Now the question is—will the consumer carry that momentum throughout the whole holiday shopping season? To get further color on luxury side of the industry I spoke with Steve Sadove, Chairman and CEO of Saks .
(Note: We're running a bit late this morning. No excuses really. Our apologies.)
Eurozone Bond Chatter Continues (Financial Times) "Proposals for common eurozone bonds have been around for as long as the euro itself. For years they made no progress. Germany understood that it would incur higher interest rates as a result of sharing bonds with Greece and other fiscal delinquents. In the end, German taxpayers would pick up the bill—an unacceptable proposition, whatever the notional attractions of European solidarity. These arguments were just as compelling in countries such as Austria, Finland and France whose bonds enjoyed top-quality status."
"Germany Reluctant to Expand Bailout Fund" (New York Times) What are the odds of the Germans going along with a pan-European bond issuance—if they're not even willing to kick more cash into the bailout kitty? (Think about it: If you aren't willing to lend your deadbeat brother-in-law the money to buy a new car, what are the odds of you cosigning on his auto loan? I'm going with very close to zero.)
"As ministers from the 16 euro-zone countries met in Brussels, Chancellor Angela Merkel of Germany dampened speculation that the bailout fund, worth $997 billion and now being used by Ireland, could be increased soon. 'I see no need to expand the fund right now,' Mrs. Merkel said in Berlin after talks with Prime Minister Donald Tusk of Poland, Bloomberg News reported."
"Gold Prices Rise on Bernanke Easing Talk" \(TheStreet.com\) Gold prices are up again. And it's the usual suspects driving them higher: "Fueling inflation sentiment, this announcement, coupled with ongoing uncertainty about the euro-zone's ability to contain its debt crisis, helped gold futures finish in positive territory." It's enough to make you wonder: Does a Fed chairman on 60 Minutes do more harm than good—no matter what he says—merely by reminding people that he may be called upon to lead the monetary component of an economic crisis intervention?
Elaine Kaufman, owner of Elaine's restaurant on Manhattan's Upper East Side, died last Friday afternoon at age eighty-one.
Elaine's death is the subject of a CNBC story because many of Wall Street's elite dine at her restaurant, and because it is a hub of New York City culture, and because she was my friend.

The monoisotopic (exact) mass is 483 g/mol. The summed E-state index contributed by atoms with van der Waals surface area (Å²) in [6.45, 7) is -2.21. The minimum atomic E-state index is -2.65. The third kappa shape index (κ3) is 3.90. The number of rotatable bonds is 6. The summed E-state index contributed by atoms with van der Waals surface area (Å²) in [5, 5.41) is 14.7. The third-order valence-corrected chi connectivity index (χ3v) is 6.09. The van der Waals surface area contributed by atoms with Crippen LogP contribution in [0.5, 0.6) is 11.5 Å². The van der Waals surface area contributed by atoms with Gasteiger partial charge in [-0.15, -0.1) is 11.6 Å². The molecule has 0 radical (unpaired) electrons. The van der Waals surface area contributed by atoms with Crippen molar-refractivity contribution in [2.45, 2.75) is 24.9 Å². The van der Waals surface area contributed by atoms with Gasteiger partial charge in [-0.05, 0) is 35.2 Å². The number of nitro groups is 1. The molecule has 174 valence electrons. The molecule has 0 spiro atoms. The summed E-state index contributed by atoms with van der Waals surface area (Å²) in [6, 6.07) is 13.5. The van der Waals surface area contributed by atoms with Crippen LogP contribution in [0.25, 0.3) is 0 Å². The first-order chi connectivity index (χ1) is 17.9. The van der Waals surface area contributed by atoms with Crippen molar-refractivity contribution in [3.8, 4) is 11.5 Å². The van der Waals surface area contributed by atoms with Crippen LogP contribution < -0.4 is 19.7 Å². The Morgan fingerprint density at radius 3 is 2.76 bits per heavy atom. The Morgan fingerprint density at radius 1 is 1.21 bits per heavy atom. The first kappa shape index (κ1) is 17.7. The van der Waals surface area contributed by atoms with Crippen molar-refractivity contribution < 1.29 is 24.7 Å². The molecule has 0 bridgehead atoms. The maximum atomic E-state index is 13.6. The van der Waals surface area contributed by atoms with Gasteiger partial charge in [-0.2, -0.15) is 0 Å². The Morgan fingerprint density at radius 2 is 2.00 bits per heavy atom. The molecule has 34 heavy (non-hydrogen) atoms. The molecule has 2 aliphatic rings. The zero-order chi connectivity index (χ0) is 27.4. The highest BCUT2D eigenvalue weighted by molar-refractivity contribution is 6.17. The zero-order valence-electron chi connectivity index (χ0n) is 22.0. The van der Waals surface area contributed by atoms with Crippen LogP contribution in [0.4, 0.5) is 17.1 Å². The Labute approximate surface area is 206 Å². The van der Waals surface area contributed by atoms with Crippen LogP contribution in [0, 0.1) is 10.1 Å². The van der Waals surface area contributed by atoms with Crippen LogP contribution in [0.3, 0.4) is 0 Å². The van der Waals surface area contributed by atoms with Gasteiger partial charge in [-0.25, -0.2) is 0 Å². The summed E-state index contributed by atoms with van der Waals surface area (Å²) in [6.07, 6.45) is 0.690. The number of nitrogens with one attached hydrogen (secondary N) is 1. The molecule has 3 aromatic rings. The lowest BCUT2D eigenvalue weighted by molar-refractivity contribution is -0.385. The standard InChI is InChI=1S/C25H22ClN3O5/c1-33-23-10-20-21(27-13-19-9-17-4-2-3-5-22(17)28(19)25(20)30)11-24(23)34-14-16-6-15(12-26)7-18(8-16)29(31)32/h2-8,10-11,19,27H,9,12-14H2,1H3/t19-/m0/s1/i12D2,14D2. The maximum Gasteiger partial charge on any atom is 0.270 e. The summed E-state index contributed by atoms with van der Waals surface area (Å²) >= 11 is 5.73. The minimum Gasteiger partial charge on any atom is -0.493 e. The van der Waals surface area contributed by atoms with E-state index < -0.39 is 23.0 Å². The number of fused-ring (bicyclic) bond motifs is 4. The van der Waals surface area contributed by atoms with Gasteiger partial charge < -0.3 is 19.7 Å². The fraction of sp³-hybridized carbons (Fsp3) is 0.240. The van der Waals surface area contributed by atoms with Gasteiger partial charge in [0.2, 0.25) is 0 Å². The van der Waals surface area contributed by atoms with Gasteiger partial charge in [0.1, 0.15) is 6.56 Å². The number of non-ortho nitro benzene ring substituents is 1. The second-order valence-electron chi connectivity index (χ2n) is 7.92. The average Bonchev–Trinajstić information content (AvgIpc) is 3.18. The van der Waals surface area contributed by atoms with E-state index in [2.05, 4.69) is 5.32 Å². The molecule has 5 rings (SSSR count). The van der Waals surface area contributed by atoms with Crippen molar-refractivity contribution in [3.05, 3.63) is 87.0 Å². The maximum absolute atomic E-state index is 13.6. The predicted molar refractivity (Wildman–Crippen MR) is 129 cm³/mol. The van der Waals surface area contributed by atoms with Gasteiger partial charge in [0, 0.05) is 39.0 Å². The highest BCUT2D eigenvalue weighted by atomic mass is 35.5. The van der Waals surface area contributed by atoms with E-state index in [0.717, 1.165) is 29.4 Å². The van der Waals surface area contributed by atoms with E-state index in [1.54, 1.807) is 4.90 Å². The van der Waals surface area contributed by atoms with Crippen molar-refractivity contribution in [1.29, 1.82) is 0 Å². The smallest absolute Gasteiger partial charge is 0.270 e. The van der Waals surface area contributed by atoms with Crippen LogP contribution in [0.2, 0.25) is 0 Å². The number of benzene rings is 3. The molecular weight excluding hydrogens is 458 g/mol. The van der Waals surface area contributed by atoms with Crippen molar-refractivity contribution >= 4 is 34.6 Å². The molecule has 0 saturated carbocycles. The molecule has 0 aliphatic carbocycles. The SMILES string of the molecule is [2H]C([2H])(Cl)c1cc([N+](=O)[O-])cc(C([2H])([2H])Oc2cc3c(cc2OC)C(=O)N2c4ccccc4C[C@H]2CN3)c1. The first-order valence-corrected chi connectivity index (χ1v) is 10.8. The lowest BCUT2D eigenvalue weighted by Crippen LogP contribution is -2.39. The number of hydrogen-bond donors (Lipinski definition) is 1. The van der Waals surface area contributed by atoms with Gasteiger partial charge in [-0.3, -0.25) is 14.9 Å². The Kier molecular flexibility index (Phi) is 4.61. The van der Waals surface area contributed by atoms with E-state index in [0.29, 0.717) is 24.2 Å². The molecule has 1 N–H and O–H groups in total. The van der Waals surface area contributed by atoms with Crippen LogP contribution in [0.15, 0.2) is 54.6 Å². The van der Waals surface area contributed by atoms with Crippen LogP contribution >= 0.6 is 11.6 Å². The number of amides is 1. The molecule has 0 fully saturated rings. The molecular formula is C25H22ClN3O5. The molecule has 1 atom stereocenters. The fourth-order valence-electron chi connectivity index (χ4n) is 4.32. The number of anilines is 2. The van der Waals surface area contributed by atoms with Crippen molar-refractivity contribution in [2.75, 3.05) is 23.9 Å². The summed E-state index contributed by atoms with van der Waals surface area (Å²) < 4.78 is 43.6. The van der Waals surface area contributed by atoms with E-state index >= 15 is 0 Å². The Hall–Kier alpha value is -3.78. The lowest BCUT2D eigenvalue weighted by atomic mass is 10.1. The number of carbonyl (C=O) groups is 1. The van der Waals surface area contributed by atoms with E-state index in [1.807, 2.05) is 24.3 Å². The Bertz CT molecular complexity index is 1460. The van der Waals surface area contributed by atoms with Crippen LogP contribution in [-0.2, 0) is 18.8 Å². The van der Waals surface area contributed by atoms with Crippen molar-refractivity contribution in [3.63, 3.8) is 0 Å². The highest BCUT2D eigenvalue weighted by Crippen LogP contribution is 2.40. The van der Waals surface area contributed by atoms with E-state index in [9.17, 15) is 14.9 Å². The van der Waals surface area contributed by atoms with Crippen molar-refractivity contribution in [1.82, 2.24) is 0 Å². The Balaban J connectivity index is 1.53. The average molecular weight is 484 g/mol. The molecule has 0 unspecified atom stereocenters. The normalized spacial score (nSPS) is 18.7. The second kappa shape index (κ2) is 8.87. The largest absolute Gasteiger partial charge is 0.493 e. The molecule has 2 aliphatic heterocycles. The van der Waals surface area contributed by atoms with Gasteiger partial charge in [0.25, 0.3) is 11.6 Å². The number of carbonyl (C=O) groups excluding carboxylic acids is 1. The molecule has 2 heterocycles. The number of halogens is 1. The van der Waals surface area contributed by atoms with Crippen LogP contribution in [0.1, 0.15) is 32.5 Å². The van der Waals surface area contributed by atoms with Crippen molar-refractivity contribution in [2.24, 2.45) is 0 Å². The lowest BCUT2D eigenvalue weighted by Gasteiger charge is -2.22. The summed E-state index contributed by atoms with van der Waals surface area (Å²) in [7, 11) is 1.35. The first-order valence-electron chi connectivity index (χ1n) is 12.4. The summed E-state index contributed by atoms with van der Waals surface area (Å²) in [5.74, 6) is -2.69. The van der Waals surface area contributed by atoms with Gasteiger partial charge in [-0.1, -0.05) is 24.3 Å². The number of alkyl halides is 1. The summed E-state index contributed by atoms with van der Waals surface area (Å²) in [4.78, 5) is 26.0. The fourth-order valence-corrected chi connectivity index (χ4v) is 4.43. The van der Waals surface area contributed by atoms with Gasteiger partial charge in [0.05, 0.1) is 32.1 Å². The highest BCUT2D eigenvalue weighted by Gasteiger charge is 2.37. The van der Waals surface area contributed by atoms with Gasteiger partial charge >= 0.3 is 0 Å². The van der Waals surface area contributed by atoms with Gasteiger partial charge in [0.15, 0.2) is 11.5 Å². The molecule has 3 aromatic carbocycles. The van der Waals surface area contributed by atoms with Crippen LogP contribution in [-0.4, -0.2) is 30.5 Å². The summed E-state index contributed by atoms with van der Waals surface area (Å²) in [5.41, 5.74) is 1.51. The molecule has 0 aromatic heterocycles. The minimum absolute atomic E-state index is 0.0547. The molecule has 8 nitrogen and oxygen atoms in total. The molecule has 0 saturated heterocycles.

Charlie Gasparino, then a reporter for this network, introduced me to Elaine Kaufman. I met my current editor, John Carney, while standing at the bar. I also met many of my sources, often by pure chance, because finance guys always seem to be hanging around. For instance: One night I watched a famous financier itemize his dinner check—and though he was ranked in the top half of the Forbes 400, he split the bill with his dining companion, accounting for the cost of the appetizers.
On another jam-packed night, I ate dinner six inches away from a wildly bejeweled Ivana Trump. I once shared a table there with the editor-in-chief of the New York Post: He and I watched as John Travolta danced through the aisles in the dining room, with Travolta's beautiful wife beaming up at him from their table. The editor of The Post—who's seen a few things in his time—turned to me and said: "This is really something, isn't it?"
CNBC's Patti Domm and Jeff Cox discuss the jobs report and the current dilemma of long-term unemployment.
CNBC's Patti Domm and Jeff Cox discuss the recent GDP numbers and what factors have been affecting it.
Investors give and investors take away, and nowhere has that been more true lately than in value stocks.
Bank of America agreed to pay $16.65 billion to end investigations into mortgage securities that it sold in the run-up to the financial crisis.
Shake Shack's potential offering could come as soon as this year, according to sources.
JPMorgan Chase & Co and Bank of America are planning to hike salaries of junior employees by at least 20 percent.